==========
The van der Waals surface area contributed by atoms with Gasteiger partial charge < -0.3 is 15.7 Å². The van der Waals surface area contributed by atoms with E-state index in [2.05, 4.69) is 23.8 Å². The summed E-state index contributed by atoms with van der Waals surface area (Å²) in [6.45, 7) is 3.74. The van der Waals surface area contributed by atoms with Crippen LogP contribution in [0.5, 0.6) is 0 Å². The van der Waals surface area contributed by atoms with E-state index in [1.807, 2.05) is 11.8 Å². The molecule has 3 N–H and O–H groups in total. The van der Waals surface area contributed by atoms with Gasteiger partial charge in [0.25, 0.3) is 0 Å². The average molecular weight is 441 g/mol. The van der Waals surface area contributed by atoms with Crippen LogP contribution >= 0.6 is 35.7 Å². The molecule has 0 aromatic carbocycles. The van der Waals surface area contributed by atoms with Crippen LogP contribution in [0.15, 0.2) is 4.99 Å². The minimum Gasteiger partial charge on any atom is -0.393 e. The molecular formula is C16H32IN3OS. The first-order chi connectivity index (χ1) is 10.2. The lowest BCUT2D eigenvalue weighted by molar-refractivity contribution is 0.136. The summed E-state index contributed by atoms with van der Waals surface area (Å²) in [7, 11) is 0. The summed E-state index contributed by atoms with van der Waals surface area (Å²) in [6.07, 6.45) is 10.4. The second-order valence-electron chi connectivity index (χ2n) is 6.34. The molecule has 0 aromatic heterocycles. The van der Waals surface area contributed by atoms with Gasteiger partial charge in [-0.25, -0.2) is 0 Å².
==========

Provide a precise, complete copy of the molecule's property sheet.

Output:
The van der Waals surface area contributed by atoms with Gasteiger partial charge < -0.3 is 15.7 Å². The van der Waals surface area contributed by atoms with E-state index in [2.05, 4.69) is 23.8 Å². The summed E-state index contributed by atoms with van der Waals surface area (Å²) in [6.45, 7) is 3.74. The van der Waals surface area contributed by atoms with Crippen LogP contribution in [0.5, 0.6) is 0 Å². The van der Waals surface area contributed by atoms with E-state index in [1.807, 2.05) is 11.8 Å². The molecule has 3 N–H and O–H groups in total. The van der Waals surface area contributed by atoms with Gasteiger partial charge in [0.25, 0.3) is 0 Å². The average molecular weight is 441 g/mol. The van der Waals surface area contributed by atoms with Crippen LogP contribution >= 0.6 is 35.7 Å². The molecule has 0 aromatic carbocycles. The van der Waals surface area contributed by atoms with Crippen LogP contribution in [0.15, 0.2) is 4.99 Å². The minimum Gasteiger partial charge on any atom is -0.393 e. The molecular formula is C16H32IN3OS. The first-order chi connectivity index (χ1) is 10.2. The lowest BCUT2D eigenvalue weighted by molar-refractivity contribution is 0.136. The summed E-state index contributed by atoms with van der Waals surface area (Å²) in [7, 11) is 0. The summed E-state index contributed by atoms with van der Waals surface area (Å²) in [6.07, 6.45) is 10.4. The second-order valence-electron chi connectivity index (χ2n) is 6.34. The molecule has 0 aromatic heterocycles. The van der Waals surface area contributed by atoms with Gasteiger partial charge in [-0.25, -0.2) is 0 Å².